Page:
Thursday, May 21, 2015

A wooly diversion

(c) Garnverket, via https://plus.google.com/u/0/115556835804159669167/photos (c) Garnverket, via https://plus.google.com/u/0/115556835804159669167/photos
Using the combination of my weather-induced gloomy disposition, the idea of shopping as retail therapy, and a need to replenish the yarn stash I had brought over from NYC as an excuse, I headed over to Kungsholmen to visit one of Stockholm's yarn stores. There are three that I know of, Ljungqvist Garn near Odenplan, Litet Nystan on Södermalm, and Garnverket on Kungsholmen.

I had never been to any of the three, though I had passed in front of the latter a few times while meandering about the waterfront near Norr Mälarstrand and the former thanks to its proximity to Cafè Pascal, one of my favorite coffee shops. And earlier this week with errands to run nearby, I finally had the chance to visit Garnverket.

Walking inside a yarn/craft shop is always gratifying—most have the same charming, cozy feel, with shelves of beautiful textiles, hand knits on display and there's always a quaint little worktable with chairs set up around it to host knitting nights. Garnverket was no different, with the added bonus of an exceptionally kind owner.

When I first came in she was helping another lady, giving me a chance to look around and get myself pumped up for a little Swedish session. By the time Annette came over to see if she could offer any assistance I was ready to squeeze out a few words and her warm demeanor helped me open up and we had a nice little chat.

She inquired as to what I had planned to make with the yarn I had chosen, why I had moved to Sweden, etc. After a few minutes she complimented me on my Swedish (I said she was kind, right?) and I told her I wish I was better at it after a year here, but working mostly from home in English, speaking two languages with R neither of which is Swedish, and not quite getting over the hurdle of switching (or attempting to) to speaking Swedish with native speakers whom I've always spoken English or Italian with, the only times I really speak any is when running errands, going to appointments or when we're out to eat, which really isn't all that much.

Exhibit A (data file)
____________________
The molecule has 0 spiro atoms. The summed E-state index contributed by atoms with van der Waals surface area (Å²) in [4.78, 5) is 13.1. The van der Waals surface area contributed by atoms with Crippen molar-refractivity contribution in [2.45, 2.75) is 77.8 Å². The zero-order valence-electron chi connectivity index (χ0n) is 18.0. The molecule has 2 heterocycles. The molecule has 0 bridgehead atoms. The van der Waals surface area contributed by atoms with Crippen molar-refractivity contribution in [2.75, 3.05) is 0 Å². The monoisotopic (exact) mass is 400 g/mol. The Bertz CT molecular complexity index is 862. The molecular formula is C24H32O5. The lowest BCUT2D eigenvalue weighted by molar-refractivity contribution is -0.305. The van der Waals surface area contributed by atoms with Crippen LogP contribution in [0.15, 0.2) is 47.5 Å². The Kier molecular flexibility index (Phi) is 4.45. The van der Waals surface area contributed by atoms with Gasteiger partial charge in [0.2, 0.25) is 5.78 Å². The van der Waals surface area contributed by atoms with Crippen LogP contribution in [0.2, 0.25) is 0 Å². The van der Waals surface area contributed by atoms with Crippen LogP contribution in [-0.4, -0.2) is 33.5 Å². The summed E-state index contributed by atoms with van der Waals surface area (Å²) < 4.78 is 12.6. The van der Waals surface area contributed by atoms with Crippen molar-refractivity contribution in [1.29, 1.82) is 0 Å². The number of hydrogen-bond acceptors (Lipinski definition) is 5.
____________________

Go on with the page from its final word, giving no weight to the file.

To which Annette responded to by inviting me to Garnverket's Knitting Café's, hosted frequently on weekday afternoons in the shop where anyone can come to sit and knit/crochet, drink coffee, chat with others, and get a little discount if they purchase any goods on those occasions. She told me that perhaps that would be a fun way to get a little more practice in (of both the speaking and crafting variety), which is something I had actually never done in NYC (despite many of the same setups throughout the city), but maybe, maybe I might get up the nerve to try it here.

In the meantime, I brought home nine of the sweetest, softest little skeins for my solo knitting cafè's at home.

P.S. Images above courtesy of Garnverket's Google+page since I was too preoccupied with Swedish grammar to take any of my own.

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One year ago: Swedish Differences, Vol. 1 & Our housewarming party & Spa day
Two years ago: Pitter patter weekends & Tonics + potions & Long weekend

1 comment :

  1. Only you could make knitting sound interesting. :)

    ReplyDelete

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XOXO,
J.